Mandy Chessell, 34
IBM UK Development Laboratory
God toppled the Tower of Babel, and prevented the human tribes from speaking a single language. Something similar might have happened to the equally presumptuous computer revolution if it weren’t for middleware software that enables disparate programs to talk to one another. Middleware is big business for companies such as IBM; hundreds of programmers labor at the UK Development Laboratory in Hursley Park to create Big Blue’s latest offerings for the enterprise market. One rising star is Mandy Chessell, a software developer who says she was first captivated at 17 by computing’s strange combination of "logic and creativity." Those are terms that IBM Distinguished Engineer Tony Storey says apply to Chessell herself: "She’s a constant source of innovative ideas." Chessell’s name appears on 14 filed or issued patents.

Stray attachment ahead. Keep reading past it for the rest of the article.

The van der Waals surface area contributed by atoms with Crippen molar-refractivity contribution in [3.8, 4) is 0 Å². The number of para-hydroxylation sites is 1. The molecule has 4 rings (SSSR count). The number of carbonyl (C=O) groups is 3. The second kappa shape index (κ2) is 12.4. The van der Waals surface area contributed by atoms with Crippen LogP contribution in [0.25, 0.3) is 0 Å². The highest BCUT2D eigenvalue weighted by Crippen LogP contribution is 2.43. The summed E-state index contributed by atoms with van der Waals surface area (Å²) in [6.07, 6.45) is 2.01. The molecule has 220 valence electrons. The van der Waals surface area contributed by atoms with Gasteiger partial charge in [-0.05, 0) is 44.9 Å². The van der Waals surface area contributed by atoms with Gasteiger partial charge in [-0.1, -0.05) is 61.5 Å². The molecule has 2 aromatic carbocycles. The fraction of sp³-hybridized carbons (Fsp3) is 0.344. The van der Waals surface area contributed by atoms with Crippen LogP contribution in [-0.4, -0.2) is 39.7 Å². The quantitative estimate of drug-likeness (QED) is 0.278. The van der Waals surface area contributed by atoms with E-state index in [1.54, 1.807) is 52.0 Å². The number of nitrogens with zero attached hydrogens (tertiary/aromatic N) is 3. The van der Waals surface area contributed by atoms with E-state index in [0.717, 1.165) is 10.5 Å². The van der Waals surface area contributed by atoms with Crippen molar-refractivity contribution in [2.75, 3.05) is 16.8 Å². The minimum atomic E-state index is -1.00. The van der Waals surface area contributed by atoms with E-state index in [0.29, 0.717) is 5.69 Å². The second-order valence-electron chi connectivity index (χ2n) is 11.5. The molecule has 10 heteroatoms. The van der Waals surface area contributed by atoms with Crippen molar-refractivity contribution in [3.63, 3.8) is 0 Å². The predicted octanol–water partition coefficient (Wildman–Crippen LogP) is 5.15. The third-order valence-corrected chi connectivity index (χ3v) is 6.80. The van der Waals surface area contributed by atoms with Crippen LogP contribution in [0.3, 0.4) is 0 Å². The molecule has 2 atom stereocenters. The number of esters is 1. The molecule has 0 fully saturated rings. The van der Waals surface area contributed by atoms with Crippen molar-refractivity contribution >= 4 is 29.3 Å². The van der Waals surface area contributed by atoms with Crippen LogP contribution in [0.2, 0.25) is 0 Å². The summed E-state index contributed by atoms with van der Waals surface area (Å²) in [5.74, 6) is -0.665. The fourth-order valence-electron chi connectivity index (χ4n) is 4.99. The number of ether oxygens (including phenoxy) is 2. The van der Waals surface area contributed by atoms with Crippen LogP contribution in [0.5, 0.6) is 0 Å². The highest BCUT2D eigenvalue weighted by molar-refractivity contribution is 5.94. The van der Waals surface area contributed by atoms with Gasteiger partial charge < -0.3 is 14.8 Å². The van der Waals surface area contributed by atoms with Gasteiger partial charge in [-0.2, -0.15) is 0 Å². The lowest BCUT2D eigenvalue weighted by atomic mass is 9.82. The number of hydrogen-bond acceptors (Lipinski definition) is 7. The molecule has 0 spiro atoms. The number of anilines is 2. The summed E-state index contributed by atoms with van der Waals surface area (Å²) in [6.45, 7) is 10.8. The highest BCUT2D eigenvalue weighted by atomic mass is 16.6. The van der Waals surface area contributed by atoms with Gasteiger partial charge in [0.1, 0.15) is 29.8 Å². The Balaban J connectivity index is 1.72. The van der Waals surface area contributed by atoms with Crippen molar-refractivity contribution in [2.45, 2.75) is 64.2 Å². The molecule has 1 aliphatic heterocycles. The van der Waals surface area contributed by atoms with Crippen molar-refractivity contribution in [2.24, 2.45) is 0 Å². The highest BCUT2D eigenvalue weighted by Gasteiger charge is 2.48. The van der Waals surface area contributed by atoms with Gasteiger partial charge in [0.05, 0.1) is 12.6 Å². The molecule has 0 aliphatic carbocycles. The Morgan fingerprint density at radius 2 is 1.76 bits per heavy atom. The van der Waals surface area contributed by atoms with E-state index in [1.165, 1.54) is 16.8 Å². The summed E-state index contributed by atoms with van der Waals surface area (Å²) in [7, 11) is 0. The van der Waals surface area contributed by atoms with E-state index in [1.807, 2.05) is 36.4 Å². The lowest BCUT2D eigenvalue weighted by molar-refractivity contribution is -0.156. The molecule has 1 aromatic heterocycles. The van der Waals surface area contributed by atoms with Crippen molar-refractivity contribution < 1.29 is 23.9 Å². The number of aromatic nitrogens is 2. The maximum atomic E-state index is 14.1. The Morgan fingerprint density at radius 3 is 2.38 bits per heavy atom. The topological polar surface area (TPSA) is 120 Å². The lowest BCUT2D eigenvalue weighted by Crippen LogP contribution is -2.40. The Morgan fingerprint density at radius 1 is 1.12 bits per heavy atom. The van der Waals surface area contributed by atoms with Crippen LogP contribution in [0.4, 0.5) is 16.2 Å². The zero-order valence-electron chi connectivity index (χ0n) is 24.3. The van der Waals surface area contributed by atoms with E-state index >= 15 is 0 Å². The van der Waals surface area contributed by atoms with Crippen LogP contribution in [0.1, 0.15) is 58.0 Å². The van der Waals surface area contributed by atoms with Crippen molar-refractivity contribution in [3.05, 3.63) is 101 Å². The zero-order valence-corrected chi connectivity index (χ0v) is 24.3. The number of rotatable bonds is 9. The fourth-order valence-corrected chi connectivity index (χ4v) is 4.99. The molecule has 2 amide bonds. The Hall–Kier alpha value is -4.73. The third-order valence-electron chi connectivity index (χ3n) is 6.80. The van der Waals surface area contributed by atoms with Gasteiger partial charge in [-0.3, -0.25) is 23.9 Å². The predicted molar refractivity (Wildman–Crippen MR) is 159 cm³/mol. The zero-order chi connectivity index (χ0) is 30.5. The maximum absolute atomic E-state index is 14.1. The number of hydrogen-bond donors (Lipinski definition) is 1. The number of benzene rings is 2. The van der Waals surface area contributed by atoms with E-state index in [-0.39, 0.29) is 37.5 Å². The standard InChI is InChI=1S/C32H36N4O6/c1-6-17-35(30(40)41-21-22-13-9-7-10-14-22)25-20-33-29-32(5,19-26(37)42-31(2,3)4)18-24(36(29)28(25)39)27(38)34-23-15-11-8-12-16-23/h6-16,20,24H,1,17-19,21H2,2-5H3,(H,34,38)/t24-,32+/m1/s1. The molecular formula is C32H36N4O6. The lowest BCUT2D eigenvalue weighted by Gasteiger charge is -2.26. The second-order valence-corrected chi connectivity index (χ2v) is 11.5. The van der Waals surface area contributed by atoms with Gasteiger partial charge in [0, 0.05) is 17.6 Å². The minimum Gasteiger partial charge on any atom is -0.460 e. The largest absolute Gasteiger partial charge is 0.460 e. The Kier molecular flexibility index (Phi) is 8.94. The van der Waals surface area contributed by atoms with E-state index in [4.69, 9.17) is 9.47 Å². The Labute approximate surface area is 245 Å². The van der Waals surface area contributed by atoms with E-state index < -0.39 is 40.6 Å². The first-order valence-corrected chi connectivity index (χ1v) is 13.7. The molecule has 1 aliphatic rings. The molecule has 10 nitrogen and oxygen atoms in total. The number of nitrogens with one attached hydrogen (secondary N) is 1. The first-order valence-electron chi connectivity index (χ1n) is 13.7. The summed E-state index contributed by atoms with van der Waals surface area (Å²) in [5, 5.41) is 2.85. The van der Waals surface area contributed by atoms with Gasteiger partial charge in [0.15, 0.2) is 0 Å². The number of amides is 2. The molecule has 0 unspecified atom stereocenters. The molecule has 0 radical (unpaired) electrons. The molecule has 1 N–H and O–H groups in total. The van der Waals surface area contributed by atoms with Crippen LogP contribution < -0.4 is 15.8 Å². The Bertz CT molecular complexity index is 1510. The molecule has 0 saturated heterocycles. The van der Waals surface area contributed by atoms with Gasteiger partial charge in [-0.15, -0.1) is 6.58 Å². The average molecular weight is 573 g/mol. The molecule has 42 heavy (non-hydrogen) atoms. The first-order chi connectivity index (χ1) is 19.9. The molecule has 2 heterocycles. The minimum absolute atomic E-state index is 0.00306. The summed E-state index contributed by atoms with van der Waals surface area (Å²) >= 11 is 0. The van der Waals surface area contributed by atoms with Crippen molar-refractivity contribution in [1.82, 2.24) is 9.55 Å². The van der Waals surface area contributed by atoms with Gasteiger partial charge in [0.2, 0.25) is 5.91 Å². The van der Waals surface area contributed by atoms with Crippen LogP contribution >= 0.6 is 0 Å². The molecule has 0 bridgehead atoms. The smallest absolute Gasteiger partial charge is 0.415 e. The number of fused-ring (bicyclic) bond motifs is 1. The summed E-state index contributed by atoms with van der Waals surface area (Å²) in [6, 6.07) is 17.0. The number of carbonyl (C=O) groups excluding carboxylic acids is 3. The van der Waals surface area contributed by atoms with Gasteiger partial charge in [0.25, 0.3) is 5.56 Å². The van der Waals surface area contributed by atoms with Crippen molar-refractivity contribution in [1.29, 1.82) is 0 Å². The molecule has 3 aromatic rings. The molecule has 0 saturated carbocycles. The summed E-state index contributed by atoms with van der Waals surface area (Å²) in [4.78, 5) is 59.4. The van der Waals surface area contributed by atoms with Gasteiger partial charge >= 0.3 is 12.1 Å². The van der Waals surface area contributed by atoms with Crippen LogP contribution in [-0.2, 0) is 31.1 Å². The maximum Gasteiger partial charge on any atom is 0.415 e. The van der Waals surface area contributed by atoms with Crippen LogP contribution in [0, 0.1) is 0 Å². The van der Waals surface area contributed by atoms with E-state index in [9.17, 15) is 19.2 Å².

Chessell’s most important project is the code behind Component Broker, a new middleware system that has been bought by companies such as Charles Schwab. Chessell’s work is crucial as companies move to launch new services, often on the Internet, and need to connect their "legacy" systems to new software.